Heat the oil in a deep pan or deep fat fryer to about 150ºC/300ºF. If you have a cooking thermometer it's a good idea to use it. Otherwise, test if the oil is hot enough by adding a piece of potato and leaving it for about a minute – if it sizzles and browns, it's ready. Carefully lower the eggs into the pan and cook for about 4 minutes, turning them every so often, until golden. Remove with a slotted spoon and drain on kitchen paper. (If you're worried about the meat being under-cooked, deep-fry the scotch eggs until they're golden and crispy, then pop them in a hot oven for a couple of minutes.)

Cool the eggs slightly, then arrange them on board with a good piece of Scottish Cheddar, some pickle and a few pickled onions. Heaven.

Nutritional Information Amount per serving:

Calories

Calories are just a unit of energy. If you eat more than you use you can gain weight, or lose it if you don't eat enough. How much you need depends on your weight, gender and how active you are, but it's around 2,000 a day.

Carbs

Carbs are a great source of energy and, excluding foods such as potatoes, are made from grains - like bread, pasta and cereal. We all need carbs, but try to make them all wholegrain by sticking to brown bread, rice and pasta - they are much more nutritious.

Sugar

We all deserve a treat sometimes, but try to limit your sugar intake. Most of your sugar should come from raw fruit and milk, because they give us lots of nutrients too. Always check food labels so you know how much sugar you're eating.

Fat

We all need to eat a small amount of fat because it protects our organs and helps us grow. But we need to be careful about how much fat we eat and what kinds of fat, because in higher levels it's associated with weight gain, diabetes, cancer and heart disease.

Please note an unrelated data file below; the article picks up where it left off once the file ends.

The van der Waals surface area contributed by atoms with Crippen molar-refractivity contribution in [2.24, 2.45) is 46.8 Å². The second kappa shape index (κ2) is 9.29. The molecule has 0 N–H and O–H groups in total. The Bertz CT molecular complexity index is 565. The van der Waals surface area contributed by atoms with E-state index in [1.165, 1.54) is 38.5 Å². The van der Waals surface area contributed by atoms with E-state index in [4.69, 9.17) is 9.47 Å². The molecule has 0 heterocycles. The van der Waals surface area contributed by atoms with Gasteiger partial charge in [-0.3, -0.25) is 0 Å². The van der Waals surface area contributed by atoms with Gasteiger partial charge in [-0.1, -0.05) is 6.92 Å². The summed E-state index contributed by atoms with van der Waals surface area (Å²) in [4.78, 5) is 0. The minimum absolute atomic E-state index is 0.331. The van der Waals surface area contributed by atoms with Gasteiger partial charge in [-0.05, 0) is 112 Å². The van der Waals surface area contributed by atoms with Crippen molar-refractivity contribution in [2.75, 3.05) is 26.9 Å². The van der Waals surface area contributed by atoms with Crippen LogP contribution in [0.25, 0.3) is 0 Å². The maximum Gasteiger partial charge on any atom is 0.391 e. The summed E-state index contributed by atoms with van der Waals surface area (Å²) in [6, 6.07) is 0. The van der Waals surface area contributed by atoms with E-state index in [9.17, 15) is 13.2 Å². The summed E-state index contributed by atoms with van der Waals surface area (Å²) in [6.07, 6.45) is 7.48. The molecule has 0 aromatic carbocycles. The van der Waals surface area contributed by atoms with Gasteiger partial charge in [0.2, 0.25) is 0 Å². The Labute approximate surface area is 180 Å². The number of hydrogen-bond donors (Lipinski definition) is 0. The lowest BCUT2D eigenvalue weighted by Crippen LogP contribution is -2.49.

Saturates

Saturated or "bad fats" are in beef, pork, chicken skin, butter, cream and cheese. Too much can be bad for our heart and cholesterol levels, but unsaturated or "good fats" in fish, nuts, avocados and some oils can help keep our hearts healthy if eaten in moderation.

Protein

Protein helps our muscles to grow and repair, as well as providing you with essential amino acids. When it comes to protein, try to eat leaner sources such as chicken and fish or non-meat sources such as eggs, dairy, beans, nuts, seeds, tofu and pulses.
  • Calories 728
    36%
  • Carbs 29.7g
    11%
  • Sugar 3.5g 4%
  • Fat 56.2g 80%
  • Saturates 14.0g 70%
  • Protein 24.6g 55%
Of an adult's reference intake

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BUYING SUSTAINABLY SOURCED FISH

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Buying sustainably sourced fish means buying fish that has been caught without endangering the levels of fish stocks and with the protection of the environment in mind. Wild fish caught in areas where stocks are plentiful are sustainably sourced, as are farmed fish that are reared on farms proven to cause no harm to surrounding seas and shores.

When buying either wild or farmed fish, ask whether it is sustainably sourced. If you're unable to obtain this information, don't be afraid to shop elsewhere – only by shopping sustainably can we be sure that the fantastic selection of fish we enjoy today will be around for future generations.

For further information about sustainably sourced fish, please refer to the useful links below:

Marine Stewardship Council
http://www.msc.org/

Fish Online
http://www.fishonline.org

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  • 10 large free-range eggs, 2 beaten

  • 800 g quality sausage meat

  • 1 small bunch fresh chives, finely chopped

  • 1 small bunch fresh parsley, leaves picked and finely chopped

  • 1 whole nutmeg

  • 1 tablespoon English mustard

  • sea salt

  • freshly ground black pepper

  • plain flour, for dusting

  • 150 g good-quality white breadcrumbs

  • 2 litres vegetable oil

  • 3 tablespoons vegetable or corn oil